In Their Own Words: Danny Murtaugh
"Danny Murtaugh will be remembered for many things. His success as a manager will be one of them, but not the foremost. Mainly, he will be remembered for his wonderful human qualities. He loved a good story, a good joke and a good time. And he loved people. Everywhere he went, Danny Murtaugh had friends." —Sportswriter Bob Smizik, "1960 Pittsburgh Pirates - Day by Day: A Special Season, an Extraordinary World Series"
Honorable Mention Manager: Davey Johnson
Career: 17 years (1984-90, 1993-97, 1999-2000, 2011-13)
Teams: New York Mets, Cincinnati Reds, Baltimore Orioles, Los Angeles Dodgers, Washington Nationals
Bottom Line: Davey Johnson
Davey Johnson owns an impressive career .562 win percentage, the highest of any manager not in Cooperstown at the moment.
He also has 1,372 victories (31st overall), two Manager of the Year awards, one World Series title and one All-Star appearance to his credit.
Even so, Johnson fell short in the Today’s Game Era committee vote in 2018. The fact that he had some loaded Mets teams yet managed only one pennant winner in his managerial career left some to want more, apparently.
In Their Own Words: Davey Johnson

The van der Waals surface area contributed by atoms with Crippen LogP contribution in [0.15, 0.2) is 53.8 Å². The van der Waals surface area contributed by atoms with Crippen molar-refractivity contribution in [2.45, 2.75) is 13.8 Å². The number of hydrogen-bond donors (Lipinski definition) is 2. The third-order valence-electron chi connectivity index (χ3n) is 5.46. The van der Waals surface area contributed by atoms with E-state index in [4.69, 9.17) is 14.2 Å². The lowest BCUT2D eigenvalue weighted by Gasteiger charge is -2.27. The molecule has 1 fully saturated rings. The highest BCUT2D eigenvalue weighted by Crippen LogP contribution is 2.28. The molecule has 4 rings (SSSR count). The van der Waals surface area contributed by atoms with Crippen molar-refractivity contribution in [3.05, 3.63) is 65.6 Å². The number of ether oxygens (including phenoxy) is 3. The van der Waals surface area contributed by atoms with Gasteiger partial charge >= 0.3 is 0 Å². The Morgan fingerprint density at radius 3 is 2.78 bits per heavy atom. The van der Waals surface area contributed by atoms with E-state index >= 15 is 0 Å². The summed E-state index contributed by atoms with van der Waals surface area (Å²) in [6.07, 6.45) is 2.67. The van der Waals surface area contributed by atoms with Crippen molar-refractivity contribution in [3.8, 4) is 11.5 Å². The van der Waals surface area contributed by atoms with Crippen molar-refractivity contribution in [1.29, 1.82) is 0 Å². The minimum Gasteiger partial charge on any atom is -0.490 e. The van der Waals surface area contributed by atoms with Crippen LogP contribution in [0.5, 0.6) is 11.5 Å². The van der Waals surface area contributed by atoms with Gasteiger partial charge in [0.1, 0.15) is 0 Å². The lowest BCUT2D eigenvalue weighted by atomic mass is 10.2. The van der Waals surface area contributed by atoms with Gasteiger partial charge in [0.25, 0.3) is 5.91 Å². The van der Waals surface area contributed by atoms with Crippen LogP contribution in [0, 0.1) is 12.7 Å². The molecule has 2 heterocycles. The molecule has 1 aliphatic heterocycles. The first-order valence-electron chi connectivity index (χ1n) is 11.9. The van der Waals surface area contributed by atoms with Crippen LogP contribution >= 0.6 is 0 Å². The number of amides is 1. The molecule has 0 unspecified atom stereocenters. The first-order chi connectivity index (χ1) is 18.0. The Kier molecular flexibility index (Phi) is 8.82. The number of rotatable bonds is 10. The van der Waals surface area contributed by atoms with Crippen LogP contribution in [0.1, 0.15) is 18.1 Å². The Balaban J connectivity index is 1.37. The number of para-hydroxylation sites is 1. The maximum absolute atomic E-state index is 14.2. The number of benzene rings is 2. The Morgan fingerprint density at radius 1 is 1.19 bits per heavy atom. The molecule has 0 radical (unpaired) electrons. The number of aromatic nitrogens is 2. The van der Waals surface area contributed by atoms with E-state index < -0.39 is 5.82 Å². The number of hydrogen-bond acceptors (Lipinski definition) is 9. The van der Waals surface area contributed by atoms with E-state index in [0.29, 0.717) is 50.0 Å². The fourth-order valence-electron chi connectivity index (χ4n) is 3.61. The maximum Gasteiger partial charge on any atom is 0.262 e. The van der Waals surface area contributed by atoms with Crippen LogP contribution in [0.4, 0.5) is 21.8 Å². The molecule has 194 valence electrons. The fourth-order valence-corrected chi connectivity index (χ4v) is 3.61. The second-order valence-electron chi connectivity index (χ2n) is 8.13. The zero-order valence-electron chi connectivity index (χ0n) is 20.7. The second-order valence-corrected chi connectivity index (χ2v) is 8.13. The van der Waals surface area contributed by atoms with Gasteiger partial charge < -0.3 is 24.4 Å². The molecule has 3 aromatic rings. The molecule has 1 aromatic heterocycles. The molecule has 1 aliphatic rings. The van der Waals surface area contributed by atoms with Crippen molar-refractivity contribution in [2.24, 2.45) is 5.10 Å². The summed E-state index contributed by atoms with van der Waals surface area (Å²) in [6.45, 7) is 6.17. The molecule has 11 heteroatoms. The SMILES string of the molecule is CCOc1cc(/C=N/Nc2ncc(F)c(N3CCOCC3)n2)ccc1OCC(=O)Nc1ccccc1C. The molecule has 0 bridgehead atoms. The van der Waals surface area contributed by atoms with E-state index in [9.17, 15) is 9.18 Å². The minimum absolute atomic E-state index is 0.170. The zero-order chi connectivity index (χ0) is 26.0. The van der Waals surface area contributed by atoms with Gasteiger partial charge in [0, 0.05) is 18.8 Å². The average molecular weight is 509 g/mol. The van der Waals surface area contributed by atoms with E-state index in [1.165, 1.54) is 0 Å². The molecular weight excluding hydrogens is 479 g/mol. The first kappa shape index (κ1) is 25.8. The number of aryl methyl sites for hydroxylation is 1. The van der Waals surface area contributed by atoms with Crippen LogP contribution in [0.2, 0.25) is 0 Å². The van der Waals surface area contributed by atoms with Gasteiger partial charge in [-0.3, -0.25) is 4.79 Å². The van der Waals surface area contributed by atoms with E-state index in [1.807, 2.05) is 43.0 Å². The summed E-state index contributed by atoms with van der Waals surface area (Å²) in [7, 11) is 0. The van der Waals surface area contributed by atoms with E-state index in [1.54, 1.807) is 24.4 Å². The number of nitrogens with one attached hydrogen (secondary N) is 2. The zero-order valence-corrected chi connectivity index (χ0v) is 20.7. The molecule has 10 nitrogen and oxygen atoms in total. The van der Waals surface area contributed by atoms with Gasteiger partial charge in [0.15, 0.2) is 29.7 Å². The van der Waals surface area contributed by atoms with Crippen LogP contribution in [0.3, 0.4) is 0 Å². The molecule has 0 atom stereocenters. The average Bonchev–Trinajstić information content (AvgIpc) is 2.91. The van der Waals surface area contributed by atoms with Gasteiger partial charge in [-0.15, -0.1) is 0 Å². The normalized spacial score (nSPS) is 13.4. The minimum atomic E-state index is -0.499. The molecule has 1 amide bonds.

"Once you start winning, you don't want to stop. You don't want to lose." —Davey Johnson
Honorable Mention Manager: Jim Leyland
Career: 22 seasons (1986-99, 2006-13)
Teams: Pittsburgh Pirates (1986-96), Florida Marlins (1997-98), Colorado Rockies (1999), Detroit Tigers (2006-13)
Bottom Line: Jim Leyland
Only 1980s baseball fans can truly appreciate the old-school type of manager Jim Leyland was. The dude smoked cigarettes in the clubhouse until MLB told him he had to stop and gave Barry Bonds one of the all-time tongue lashings when he was managing the Pittsburgh Pirates.
Beyond that stuff, Leyland was just a great manager. He won three straight division titles with the Pirates from 1990 to 1992 and led the Florida Marlins to the 1997 World Series championship.
After he led the Detroit Tigers to the 2006 AL pennant, he became just the seventh manager in MLB history to win pennants in both the AL and the NL.
In Their Own Words: Jim Leyland
"I knew we were in for a long season when we lined up for the national anthem on opening day and one of my players said, 'Every time I hear that song, I have a bad game.'" —Jim Leyland